Well and formation tests, which entail taking measurements while flowing fluids from the reservoir, are conducted at all stages in the life of energy fields, from exploration through development, production, and injection. Operators perform these tests to determine whether a formation will produce, or continue to produce, hydrocarbons at a rate that gives a reasonable return on further investments. Operators also use test data to determine the limits of the reservoir and to plan the most efficient production methods.
During testing, operators measure formation pressure, characterize the formation, and determine permeability and skin—damage to the formation incurred during drilling or other well operations. Data that indicate how the formation reacts to increases and decreases in pressure during a test can also reveal critical information about the reservoir.
Well and formation tests are also primary sources of critical data for reservoir models and are the principal means by which engineers confirm or adjust reservoir model parameters. Engineers use these models to understand how reservoir fluids, the formation, and the well interact and use that knowledge to optimize completion and development strategies.
Operators assess the production potential of wells through several test methods, singularly or in combination. They may choose to perform a production well test in which the well is flowed through a temporary completion to a test separator. Or they may use a wireline formation tester to capture fluid samples and measure pressure downhole at the zone of interest. Engineers sometimes perform both types of tests.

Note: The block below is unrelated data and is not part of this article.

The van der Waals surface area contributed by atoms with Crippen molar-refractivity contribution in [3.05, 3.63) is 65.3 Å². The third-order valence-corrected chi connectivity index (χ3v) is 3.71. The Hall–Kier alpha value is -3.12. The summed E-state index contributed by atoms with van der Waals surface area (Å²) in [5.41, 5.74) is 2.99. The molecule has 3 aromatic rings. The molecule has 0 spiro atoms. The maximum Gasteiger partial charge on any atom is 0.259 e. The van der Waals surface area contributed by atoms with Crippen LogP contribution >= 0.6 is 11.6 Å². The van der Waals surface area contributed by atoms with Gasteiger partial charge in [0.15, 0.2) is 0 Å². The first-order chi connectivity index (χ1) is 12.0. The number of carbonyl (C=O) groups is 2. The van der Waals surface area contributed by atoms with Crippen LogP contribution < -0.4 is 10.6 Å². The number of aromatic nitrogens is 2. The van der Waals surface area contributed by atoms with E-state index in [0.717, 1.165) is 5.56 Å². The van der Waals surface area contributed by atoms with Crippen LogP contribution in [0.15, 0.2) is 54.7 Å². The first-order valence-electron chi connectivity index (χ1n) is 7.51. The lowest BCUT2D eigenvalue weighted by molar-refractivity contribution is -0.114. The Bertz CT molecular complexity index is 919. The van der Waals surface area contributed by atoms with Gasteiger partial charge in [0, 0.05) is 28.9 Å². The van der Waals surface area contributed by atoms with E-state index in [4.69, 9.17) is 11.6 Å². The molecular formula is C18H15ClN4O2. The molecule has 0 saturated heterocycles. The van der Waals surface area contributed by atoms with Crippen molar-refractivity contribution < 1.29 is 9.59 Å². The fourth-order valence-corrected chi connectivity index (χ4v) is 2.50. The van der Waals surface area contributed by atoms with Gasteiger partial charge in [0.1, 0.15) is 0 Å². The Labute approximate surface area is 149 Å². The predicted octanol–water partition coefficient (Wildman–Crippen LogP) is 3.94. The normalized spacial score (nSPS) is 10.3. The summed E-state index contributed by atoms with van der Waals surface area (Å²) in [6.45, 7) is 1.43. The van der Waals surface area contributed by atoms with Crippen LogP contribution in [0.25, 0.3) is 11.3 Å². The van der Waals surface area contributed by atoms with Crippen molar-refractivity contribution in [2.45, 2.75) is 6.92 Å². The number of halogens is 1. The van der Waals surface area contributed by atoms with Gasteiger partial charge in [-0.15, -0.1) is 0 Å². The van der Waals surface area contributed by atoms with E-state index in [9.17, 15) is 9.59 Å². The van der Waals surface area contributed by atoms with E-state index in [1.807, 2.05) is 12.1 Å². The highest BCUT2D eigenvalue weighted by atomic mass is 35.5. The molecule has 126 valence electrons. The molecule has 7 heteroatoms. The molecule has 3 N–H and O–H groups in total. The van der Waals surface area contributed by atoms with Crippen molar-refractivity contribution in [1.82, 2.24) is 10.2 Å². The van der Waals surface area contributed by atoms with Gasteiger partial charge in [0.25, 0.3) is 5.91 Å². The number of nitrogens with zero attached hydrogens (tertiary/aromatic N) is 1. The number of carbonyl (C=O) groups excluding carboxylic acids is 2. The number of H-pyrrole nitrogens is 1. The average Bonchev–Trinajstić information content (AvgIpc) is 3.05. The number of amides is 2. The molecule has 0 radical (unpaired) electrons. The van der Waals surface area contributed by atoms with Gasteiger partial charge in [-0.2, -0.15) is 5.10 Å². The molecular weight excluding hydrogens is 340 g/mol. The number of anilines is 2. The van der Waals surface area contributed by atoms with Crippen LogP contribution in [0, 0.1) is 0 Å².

“Defining Testing” provides a concise overview of the well testing process. Whether you are new to the industry or just looking to review the basics, this short article is a resource for understanding the fundamental concepts around testing in the energy industry.
Schlumberger recently announced its Decarbonization Plan, laying out its commitment to achieve net-zero greenhouse-gas (GHG) emissions by 2050. This plan, which aligns with the Paris Agreement to limit global warming to 1.5 degrees Celsius, encompasses Scope 1, 2 and 3 emissions and carbon negative actions, with minimal reliance on offsets or carbon credits. A key part of this plan is the Transition Technologies portfolio, which is aimed at decarbonizing customer operations and accelerating the path to net zero for the industry. Learn more about testing Transition Technologies and how we are accelerating the path to net zero.